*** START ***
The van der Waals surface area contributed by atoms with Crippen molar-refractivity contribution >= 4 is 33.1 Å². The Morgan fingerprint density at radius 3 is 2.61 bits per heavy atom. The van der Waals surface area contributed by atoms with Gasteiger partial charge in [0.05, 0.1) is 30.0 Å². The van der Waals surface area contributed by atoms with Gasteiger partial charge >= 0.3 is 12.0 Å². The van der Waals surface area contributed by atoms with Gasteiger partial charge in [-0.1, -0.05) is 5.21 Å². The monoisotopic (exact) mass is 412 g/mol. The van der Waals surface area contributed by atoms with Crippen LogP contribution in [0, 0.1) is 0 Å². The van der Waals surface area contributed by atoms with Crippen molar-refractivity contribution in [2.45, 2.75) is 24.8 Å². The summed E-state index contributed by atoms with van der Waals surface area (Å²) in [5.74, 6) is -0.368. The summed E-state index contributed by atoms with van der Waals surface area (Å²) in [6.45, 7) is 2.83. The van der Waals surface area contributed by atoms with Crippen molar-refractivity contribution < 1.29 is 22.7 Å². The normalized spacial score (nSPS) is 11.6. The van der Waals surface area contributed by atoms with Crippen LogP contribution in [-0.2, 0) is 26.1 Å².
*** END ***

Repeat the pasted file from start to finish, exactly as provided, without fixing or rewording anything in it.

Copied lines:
The van der Waals surface area contributed by atoms with Crippen molar-refractivity contribution >= 4 is 33.1 Å². The Morgan fingerprint density at radius 3 is 2.61 bits per heavy atom. The van der Waals surface area contributed by atoms with Gasteiger partial charge in [0.05, 0.1) is 30.0 Å². The van der Waals surface area contributed by atoms with Gasteiger partial charge >= 0.3 is 12.0 Å². The van der Waals surface area contributed by atoms with Gasteiger partial charge in [-0.1, -0.05) is 5.21 Å². The monoisotopic (exact) mass is 412 g/mol. The van der Waals surface area contributed by atoms with Crippen LogP contribution in [0, 0.1) is 0 Å². The van der Waals surface area contributed by atoms with Crippen molar-refractivity contribution in [2.45, 2.75) is 24.8 Å². The summed E-state index contributed by atoms with van der Waals surface area (Å²) in [5.74, 6) is -0.368. The summed E-state index contributed by atoms with van der Waals surface area (Å²) in [6.45, 7) is 2.83. The van der Waals surface area contributed by atoms with Crippen molar-refractivity contribution < 1.29 is 22.7 Å². The normalized spacial score (nSPS) is 11.6. The van der Waals surface area contributed by atoms with Crippen LogP contribution in [-0.2, 0) is 26.1 Å².